The Common Man Speaks

6Oct/180

Andhadhun Review

The very first scene of Andhadhun is about a rabbit trying to save his life from a hunter. The film then moves onto the main story while you wonder about the relevance of the first shot. It is brought in later during a crucial moment. This scene and several others are enough to guess that this is a Sriram Raghavan movie.

Andhadhun takes place in Pune where Akash (Ayushmann Khurrana) lives a simple life as a blind piano player. He ‘accidentally’ meets a bubbly young girl Sophie (Radhika Apte). They become close and she gets him employed at a bar as a musician-cum-singer. The place is owned by retired actor Pramod Sinha (Anil Dhawan), who was a star during his heydays.

Sinha requests Akash to do a private concert at his residence for him and his wife Simi (Tabu). Akash’s single visit at Sinha’s residence changes his life forever.

Mainstream Hindi cinema is guilty of using loud background sounds to provide thrill. This largely happens when the script lacks thrill. But like most of his films, Raghavan just lets the subtle unfolding of the story provide natural thrill. The background score, which is smart over here, is only a by-product.

Andhadhun posterThe first half of Andhadhun is full of mysterious moments. The twists and turns stun as well as provide laughter. Although the humour is dark, it never gets into the depressing zone. It is not often that the proceedings bring out different emotions at the same time. For example, the situation of Akash is helpless but it provides thrill as well as humour at the same time.

Andhadhun is also one rare film which could be understood even by those who don’t know Hindi. Very few Hindi films let the visuals narrate the story in such an effective manner.

After such an exciting first half, one would, naturally, expect the same experience later. However, the thriller quotient reduces a bit post-interval and a couple of events appear questionable. Thankfully, the climax makes up for it. The very last shot is a masterstroke.

I personally feel all of Raghavan’s films fall in the James Hadley Chase zone, excluding Agent Vinod (2012), in terms of the story, narrative and characters. Andhadhun also lies right there.

The technical aspects are top notch. K U Mohanan’s edgy camerawork adds to the thrill. A lot of the background music is piano sounds as it goes with the subject. The scene where a serious crime is taking place while soft piano sounds are played in the background brings back memories of how the romantic song ‘Kuchh Toh Hai Tujhse Raabta’ is played out during a shootout scene in Agent Vinod.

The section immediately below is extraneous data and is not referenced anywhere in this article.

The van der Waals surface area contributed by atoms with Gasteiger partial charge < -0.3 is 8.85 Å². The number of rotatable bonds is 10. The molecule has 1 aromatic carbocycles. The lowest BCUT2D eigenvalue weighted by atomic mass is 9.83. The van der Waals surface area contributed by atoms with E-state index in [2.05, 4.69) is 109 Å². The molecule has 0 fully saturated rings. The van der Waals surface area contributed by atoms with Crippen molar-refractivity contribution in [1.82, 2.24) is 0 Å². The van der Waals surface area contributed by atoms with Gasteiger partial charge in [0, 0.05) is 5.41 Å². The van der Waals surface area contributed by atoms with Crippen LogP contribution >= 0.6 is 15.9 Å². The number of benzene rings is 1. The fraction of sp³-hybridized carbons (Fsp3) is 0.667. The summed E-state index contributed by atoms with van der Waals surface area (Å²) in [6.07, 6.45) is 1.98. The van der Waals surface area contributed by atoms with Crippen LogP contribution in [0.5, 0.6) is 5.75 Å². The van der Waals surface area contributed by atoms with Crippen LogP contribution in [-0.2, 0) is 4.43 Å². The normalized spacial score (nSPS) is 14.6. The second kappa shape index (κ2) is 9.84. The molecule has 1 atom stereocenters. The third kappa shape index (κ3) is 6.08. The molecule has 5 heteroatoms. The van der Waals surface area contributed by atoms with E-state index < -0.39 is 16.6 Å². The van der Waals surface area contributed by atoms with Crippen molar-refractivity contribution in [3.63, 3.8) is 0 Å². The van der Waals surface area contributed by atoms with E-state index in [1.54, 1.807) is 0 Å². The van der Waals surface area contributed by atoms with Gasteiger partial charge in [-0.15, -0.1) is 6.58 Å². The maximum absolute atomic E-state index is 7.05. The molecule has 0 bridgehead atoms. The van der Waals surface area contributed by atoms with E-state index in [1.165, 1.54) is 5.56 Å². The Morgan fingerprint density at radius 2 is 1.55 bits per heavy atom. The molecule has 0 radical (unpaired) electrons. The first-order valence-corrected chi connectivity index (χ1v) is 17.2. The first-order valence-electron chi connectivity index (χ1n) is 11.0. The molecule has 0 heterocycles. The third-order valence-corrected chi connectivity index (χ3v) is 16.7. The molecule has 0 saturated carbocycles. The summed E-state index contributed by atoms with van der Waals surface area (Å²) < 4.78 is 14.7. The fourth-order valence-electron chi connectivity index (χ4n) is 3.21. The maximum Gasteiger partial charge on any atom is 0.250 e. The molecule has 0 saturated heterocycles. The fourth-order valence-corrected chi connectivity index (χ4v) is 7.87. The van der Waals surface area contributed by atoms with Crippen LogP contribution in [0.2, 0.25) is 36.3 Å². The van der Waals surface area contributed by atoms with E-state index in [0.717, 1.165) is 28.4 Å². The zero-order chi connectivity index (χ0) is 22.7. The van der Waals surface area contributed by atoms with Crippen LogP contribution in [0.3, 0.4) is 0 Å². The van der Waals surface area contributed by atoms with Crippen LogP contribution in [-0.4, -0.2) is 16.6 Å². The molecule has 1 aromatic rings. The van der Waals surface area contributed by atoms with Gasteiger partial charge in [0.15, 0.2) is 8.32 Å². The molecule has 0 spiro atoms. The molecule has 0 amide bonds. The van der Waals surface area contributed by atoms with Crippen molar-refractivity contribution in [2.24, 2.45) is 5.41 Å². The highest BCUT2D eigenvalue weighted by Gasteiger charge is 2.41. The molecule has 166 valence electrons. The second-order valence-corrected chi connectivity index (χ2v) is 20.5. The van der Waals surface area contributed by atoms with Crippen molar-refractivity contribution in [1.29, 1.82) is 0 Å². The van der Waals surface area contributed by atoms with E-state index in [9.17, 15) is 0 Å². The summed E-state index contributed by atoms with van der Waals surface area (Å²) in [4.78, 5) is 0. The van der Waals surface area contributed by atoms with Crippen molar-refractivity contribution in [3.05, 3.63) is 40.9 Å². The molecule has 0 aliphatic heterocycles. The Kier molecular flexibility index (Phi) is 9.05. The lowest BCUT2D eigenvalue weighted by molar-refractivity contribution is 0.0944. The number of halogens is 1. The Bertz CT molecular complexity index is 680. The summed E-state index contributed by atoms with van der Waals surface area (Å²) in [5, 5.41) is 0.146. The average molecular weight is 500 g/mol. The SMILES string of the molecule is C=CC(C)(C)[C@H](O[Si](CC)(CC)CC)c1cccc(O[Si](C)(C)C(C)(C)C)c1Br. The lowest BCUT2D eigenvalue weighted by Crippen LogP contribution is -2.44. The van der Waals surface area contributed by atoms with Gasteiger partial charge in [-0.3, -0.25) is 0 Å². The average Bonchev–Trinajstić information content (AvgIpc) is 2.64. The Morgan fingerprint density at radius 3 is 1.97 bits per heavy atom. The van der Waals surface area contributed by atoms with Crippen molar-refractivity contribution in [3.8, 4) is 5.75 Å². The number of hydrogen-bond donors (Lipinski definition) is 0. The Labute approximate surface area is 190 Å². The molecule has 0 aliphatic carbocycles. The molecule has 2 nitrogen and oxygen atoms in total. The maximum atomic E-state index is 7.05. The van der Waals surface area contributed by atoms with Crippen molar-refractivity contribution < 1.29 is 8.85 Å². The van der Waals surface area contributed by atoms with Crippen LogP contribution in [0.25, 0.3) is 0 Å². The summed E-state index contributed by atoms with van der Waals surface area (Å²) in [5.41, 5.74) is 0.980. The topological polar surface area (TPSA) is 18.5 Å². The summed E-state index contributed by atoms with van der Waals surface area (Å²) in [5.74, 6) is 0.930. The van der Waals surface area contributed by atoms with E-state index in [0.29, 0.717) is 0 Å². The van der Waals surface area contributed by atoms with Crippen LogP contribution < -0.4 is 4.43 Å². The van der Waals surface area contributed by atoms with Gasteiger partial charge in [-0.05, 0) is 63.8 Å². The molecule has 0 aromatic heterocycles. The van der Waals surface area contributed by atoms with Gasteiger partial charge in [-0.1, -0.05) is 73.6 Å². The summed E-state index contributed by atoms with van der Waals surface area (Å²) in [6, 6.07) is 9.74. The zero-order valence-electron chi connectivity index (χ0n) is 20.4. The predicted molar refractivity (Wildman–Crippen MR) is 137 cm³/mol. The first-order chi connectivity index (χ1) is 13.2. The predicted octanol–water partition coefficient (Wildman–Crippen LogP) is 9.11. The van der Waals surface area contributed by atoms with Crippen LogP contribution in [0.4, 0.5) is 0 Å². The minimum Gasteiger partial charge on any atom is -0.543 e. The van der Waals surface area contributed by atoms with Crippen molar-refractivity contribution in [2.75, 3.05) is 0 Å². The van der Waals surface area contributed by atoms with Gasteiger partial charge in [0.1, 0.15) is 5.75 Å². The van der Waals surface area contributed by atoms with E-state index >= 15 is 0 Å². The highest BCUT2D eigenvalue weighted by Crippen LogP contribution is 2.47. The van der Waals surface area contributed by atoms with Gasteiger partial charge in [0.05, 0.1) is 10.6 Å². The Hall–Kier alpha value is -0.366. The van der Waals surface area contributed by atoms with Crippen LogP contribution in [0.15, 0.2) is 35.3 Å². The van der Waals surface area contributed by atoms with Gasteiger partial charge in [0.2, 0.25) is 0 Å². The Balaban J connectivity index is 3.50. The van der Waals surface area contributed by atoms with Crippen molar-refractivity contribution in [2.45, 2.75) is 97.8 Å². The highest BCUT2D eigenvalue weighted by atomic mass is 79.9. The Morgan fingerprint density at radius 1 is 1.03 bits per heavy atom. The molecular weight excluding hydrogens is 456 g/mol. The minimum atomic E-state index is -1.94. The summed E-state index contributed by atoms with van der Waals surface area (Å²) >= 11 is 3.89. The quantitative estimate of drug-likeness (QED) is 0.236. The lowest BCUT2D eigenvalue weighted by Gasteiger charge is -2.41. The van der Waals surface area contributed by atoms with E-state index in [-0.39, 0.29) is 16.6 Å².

The songs are decent you don’t really care about the music in such films. The promotional title song is impressive and catchy but it isn’t used in the film and rightly so. It wouldn’t have suited the end credits.

The actors have lived up to what was expected of them. Ayushmann Khurrana is thoroughly believable as a mysterious artist. This wasn’t an easy performance by any means but he is up to the task. Radhika Apte is effective as a fiery young girl.

Tabu has a much bigger role, which required her expertise. Her act will be talked about for long. Anil Dhawan, who makes a comeback, leaves behind a terrific impact despite the short length of his role. He provides unintentional laughter too, which was intentional. Manav Vij lives his evil character and speaks through expressions.

Other supporting actors like Zakir Hussain and Chhaya Kadam also chip in with mature performances.

Overall: Andhadhun is an exciting thriller that has a stamp of Sriram Raghavan’s genius all over. The film hasn't opened to a good number at the box office. But its collections should rise in the days to come.

Rating: 4 out of 5

Review by: Keyur Seta

Director: Sriram Raghavan

Producers: Viacom 18 Motion Pictures and Matchbox Pictures

Writers: Sriram Raghavan, Arijit Biswas, Pooja Ladha Surti, Yogesh Chandekar and Hemant Rao

Cast: Ayushmann Khurrana, Radhika Apte, Tabu, Anil Dhawan, Manav Vij

Music: Amit Trivedi, Raftaar and Girish Nakod

Genre: Thriller

Runtime: 138 minutes

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